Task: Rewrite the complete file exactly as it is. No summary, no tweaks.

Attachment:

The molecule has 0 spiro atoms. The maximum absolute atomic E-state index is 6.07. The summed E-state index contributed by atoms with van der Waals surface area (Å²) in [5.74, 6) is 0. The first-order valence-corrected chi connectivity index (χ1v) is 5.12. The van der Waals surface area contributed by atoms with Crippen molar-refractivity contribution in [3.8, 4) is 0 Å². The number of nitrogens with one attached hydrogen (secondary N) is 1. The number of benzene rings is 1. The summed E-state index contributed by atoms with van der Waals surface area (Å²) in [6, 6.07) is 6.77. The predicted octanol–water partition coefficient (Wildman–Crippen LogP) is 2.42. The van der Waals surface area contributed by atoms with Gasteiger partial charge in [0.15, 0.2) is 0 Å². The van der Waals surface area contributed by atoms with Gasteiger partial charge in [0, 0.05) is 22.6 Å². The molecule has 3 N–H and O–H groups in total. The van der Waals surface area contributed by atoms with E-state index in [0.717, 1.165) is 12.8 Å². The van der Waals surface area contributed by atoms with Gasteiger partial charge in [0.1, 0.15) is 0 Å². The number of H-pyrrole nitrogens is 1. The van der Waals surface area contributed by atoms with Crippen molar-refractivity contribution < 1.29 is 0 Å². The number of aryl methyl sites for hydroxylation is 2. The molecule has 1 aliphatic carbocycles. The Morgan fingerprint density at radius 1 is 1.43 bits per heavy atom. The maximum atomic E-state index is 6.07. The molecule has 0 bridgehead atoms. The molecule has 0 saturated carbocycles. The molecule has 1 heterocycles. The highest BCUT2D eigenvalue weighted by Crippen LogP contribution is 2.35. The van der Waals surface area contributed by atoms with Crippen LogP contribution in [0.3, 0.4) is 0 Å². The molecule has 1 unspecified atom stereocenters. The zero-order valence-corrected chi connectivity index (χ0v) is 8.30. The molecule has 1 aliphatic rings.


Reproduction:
The molecule has 0 spiro atoms. The maximum absolute atomic E-state index is 6.07. The summed E-state index contributed by atoms with van der Waals surface area (Å²) in [5.74, 6) is 0. The first-order valence-corrected chi connectivity index (χ1v) is 5.12. The van der Waals surface area contributed by atoms with Crippen molar-refractivity contribution in [3.8, 4) is 0 Å². The number of nitrogens with one attached hydrogen (secondary N) is 1. The number of benzene rings is 1. The summed E-state index contributed by atoms with van der Waals surface area (Å²) in [6, 6.07) is 6.77. The predicted octanol–water partition coefficient (Wildman–Crippen LogP) is 2.42. The van der Waals surface area contributed by atoms with Gasteiger partial charge in [0.15, 0.2) is 0 Å². The van der Waals surface area contributed by atoms with Gasteiger partial charge in [0, 0.05) is 22.6 Å². The molecule has 3 N–H and O–H groups in total. The van der Waals surface area contributed by atoms with E-state index in [0.717, 1.165) is 12.8 Å². The van der Waals surface area contributed by atoms with Gasteiger partial charge in [0.1, 0.15) is 0 Å². The number of H-pyrrole nitrogens is 1. The van der Waals surface area contributed by atoms with Crippen molar-refractivity contribution < 1.29 is 0 Å². The number of aryl methyl sites for hydroxylation is 2. The molecule has 1 aliphatic carbocycles. The Morgan fingerprint density at radius 1 is 1.43 bits per heavy atom. The maximum atomic E-state index is 6.07. The molecule has 0 bridgehead atoms. The molecule has 0 saturated carbocycles. The molecule has 1 heterocycles. The highest BCUT2D eigenvalue weighted by Crippen LogP contribution is 2.35. The van der Waals surface area contributed by atoms with Crippen LogP contribution in [0.3, 0.4) is 0 Å². The molecule has 1 unspecified atom stereocenters. The zero-order valence-corrected chi connectivity index (χ0v) is 8.30. The molecule has 1 aliphatic rings.